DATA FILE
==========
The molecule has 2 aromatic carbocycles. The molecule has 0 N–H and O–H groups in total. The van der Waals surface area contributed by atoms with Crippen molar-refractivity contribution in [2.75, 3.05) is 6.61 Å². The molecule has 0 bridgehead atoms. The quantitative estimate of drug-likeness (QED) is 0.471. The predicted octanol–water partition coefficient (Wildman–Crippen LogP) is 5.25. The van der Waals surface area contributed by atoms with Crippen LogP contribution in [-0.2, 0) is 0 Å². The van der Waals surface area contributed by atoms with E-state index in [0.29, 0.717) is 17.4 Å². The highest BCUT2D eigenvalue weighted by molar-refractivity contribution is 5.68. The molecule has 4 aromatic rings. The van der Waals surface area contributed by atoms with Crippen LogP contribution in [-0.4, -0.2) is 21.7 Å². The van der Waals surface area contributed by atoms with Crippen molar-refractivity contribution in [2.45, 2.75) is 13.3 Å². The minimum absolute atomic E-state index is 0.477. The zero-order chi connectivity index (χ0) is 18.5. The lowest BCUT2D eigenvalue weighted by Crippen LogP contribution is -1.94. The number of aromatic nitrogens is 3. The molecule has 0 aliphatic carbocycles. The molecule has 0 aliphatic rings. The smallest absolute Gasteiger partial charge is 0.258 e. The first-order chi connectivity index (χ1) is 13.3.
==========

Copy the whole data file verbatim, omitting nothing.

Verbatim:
The molecule has 2 aromatic carbocycles. The molecule has 0 N–H and O–H groups in total. The van der Waals surface area contributed by atoms with Crippen molar-refractivity contribution in [2.75, 3.05) is 6.61 Å². The molecule has 0 bridgehead atoms. The quantitative estimate of drug-likeness (QED) is 0.471. The predicted octanol–water partition coefficient (Wildman–Crippen LogP) is 5.25. The van der Waals surface area contributed by atoms with Crippen LogP contribution in [-0.2, 0) is 0 Å². The van der Waals surface area contributed by atoms with E-state index in [0.29, 0.717) is 17.4 Å². The highest BCUT2D eigenvalue weighted by molar-refractivity contribution is 5.68. The molecule has 4 aromatic rings. The van der Waals surface area contributed by atoms with Crippen LogP contribution in [-0.4, -0.2) is 21.7 Å². The van der Waals surface area contributed by atoms with Crippen molar-refractivity contribution in [2.45, 2.75) is 13.3 Å². The minimum absolute atomic E-state index is 0.477. The zero-order chi connectivity index (χ0) is 18.5. The lowest BCUT2D eigenvalue weighted by Crippen LogP contribution is -1.94. The number of aromatic nitrogens is 3. The molecule has 0 aliphatic carbocycles. The molecule has 0 aliphatic rings. The smallest absolute Gasteiger partial charge is 0.258 e. The first-order chi connectivity index (χ1) is 13.3.